If you’re one of the 31.6 million people who’s dealt with eczema at some point in their lives, you know firsthand how uncomfortable and irritating it can be. And while it can be easy to spot—dry red irritated skin accompanied by itching and flaking is usually a tell-tale sign—it’s not always so easy to deal with.
Considering it’s one of the most common skin conditions out there, though (second only to acne), it’s thankfully something dermatologists are well-versed in treating. Hadley King, MD, a board-certified dermatologist based in New York City, regularly sees eczema patients, and says there are five things she makes sure that each and every one of them are aware of.
1. Know you’re in it for the long haul
Eczema is a sensitive skin condition that makes your complexion more prone to irritation and dryness. When eczema is triggered—which can happen as a result of internal factors, like stress, or external ones, like cold dry air—the skin reacts by overproducing cells. This is what leads to those flaky, inflamed, pink and red dry patches. While eczema can show up during adulthood, most people who deal with the condition first notice it when they’re under 18 (it tends to appear during infancy or early childhood, and some research suggests that there’s a genetic predisposition associated with it). Though symptoms can improve with age, there’s no way to fully get rid of it. “There is no cure for eczema, but there are great strategies and medications for helping to control it,” says Dr. King.
2. Not all moisturizers are created equally
Because eczema is characterized by a weakened skin barrier—and because cold, dry air can exacerbate the situation—properly moisturizing is key for managing the condition. “For all ages, moisturizing and supporting the skin barrier are the mainstays of maintenance,” says Dr. King. But not all moisturizers will do the trick. Dr. King says you need to use moisturizers that contain “humectants to hydrate, emollients to support the skin barrier, and occlusives to lock in the moisture, several times daily.”
“Humectants, like hyaluronic acid and glycerin, are mostly low-molecular-weight substances that bind water into the stratum corneum,” says Dr. King. “They need to be used along with the other components in order to retain the water content.”
“Emollients are saturated and unsaturated variable-length hydrocarbons which help in skin barrier function, membrane fluidity, and cell signaling leading to an overall improvement in skin texture and appearance,” says Dr. King. “They’re often used in combination with emulsifiers. Examples include cholesterol, squalene, fatty acids, fatty alcohols, and ceramides.”
“Occlusives are oils and waxes which form an inert layer on the skin and physically block transepidermal water loss,” says Dr. King. “Examples include petrolatum, beeswax, mineral oil, silicones, lanolin, and zinc oxide.”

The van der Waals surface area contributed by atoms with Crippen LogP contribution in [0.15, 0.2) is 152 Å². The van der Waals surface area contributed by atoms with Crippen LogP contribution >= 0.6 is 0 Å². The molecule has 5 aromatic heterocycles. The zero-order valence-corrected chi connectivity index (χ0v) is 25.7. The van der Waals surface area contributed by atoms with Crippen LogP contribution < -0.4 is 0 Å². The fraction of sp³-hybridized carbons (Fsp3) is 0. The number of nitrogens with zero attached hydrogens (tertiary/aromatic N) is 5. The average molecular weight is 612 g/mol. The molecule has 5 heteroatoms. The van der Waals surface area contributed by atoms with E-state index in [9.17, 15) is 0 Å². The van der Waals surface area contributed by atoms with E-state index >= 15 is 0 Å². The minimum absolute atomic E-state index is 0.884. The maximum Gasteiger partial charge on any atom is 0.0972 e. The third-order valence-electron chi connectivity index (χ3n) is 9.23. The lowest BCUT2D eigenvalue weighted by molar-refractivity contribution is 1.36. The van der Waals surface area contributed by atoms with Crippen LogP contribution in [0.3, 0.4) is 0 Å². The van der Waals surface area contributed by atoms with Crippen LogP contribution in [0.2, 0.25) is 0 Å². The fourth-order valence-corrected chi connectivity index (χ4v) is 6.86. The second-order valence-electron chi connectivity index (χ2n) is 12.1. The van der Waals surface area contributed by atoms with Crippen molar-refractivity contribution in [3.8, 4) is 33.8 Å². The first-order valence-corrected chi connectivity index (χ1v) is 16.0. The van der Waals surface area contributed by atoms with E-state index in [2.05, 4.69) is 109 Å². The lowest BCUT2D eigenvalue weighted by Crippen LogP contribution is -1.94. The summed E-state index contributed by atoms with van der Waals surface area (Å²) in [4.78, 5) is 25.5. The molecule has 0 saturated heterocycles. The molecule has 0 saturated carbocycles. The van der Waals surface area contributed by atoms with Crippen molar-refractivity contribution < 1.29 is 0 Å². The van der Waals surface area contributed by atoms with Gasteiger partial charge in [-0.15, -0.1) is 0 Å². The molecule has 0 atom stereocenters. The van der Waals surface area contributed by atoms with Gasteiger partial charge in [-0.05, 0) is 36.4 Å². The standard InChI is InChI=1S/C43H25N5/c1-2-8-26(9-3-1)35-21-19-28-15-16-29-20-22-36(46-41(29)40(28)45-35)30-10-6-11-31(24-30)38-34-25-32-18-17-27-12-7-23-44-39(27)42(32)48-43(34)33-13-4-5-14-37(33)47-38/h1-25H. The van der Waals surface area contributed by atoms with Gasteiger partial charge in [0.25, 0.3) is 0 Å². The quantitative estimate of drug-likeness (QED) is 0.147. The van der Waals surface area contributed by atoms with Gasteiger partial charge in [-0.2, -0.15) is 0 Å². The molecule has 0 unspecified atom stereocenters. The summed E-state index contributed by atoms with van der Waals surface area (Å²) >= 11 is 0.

3. Your shower habits can make a difference
While long, hot showers may help to temporarily relieve some of the itching associated with eczema, the practice can actually make your symptoms worse. That’s because hot water can strip the skin, leaving your already-weakened barrier even more prone to irritation. With that in mind, “showers should be brief—seven minutes or less, use lukewarm rather than hot, and occur no more than once per day,” says Dr. King. Additionally, she says to look for gentle cleansers “that are free of harsh detergents that will strip the natural oils from the skin, and that contain moisturizing ingredients.”
4. A humidifier is a worthy investment
To keep eczema flare ups at bay, you’ll want to avoid cold, dry air as best as possible—and having a humidifier at home can help. Dr. King suggests keeping one in your bedroom (we do, after all, spend at least one-third of our days in bed), which will keep the air moist and prevent dehydration in the skin.
5. Staying in contact with your doctor is key
Sometimes, over-the-counter moisturizers and lifestyle tricks aren’t enough to manage eczema. When that’s the case, you need to consult your doctor to get the correct medication. “When necessary, topical corticosteroids are also helpful, and non-steroidal anti-inflammatory topical medications may also provide benefit,” says Dr. King. Plus, “any infections that develop should be treated, and in more severe cases, there are also systemic medications that can be helpful.”
Oh hi! You look like someone who loves free workouts, discounts for cutting-edge wellness brands, and exclusive Well+Good content. Sign up for Well+, our online community of wellness insiders, and unlock your rewards instantly.